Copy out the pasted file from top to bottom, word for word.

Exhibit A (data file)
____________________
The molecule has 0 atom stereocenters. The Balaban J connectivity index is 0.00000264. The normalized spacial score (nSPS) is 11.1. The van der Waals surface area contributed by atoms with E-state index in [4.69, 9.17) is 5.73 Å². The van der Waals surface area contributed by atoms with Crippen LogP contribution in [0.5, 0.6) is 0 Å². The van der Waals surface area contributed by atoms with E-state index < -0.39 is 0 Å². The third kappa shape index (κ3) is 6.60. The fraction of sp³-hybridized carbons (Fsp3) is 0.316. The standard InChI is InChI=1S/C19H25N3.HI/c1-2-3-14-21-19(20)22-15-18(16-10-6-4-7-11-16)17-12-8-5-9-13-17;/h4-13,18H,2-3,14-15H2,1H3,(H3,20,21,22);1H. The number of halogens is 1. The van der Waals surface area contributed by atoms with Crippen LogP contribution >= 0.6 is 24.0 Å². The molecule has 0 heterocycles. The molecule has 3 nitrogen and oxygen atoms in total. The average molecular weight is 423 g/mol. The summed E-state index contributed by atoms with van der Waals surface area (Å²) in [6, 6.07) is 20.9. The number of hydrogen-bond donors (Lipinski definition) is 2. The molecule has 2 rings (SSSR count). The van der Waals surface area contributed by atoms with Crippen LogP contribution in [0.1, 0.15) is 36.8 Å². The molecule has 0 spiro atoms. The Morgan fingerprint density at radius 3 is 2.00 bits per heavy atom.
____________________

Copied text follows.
The molecule has 0 atom stereocenters. The Balaban J connectivity index is 0.00000264. The normalized spacial score (nSPS) is 11.1. The van der Waals surface area contributed by atoms with E-state index in [4.69, 9.17) is 5.73 Å². The van der Waals surface area contributed by atoms with Crippen LogP contribution in [0.5, 0.6) is 0 Å². The van der Waals surface area contributed by atoms with E-state index < -0.39 is 0 Å². The third kappa shape index (κ3) is 6.60. The fraction of sp³-hybridized carbons (Fsp3) is 0.316. The standard InChI is InChI=1S/C19H25N3.HI/c1-2-3-14-21-19(20)22-15-18(16-10-6-4-7-11-16)17-12-8-5-9-13-17;/h4-13,18H,2-3,14-15H2,1H3,(H3,20,21,22);1H. The number of halogens is 1. The van der Waals surface area contributed by atoms with Crippen LogP contribution >= 0.6 is 24.0 Å². The molecule has 0 heterocycles. The molecule has 3 nitrogen and oxygen atoms in total. The average molecular weight is 423 g/mol. The summed E-state index contributed by atoms with van der Waals surface area (Å²) in [6, 6.07) is 20.9. The number of hydrogen-bond donors (Lipinski definition) is 2. The molecule has 2 rings (SSSR count). The van der Waals surface area contributed by atoms with Crippen LogP contribution in [0.1, 0.15) is 36.8 Å². The molecule has 0 spiro atoms. The Morgan fingerprint density at radius 3 is 2.00 bits per heavy atom.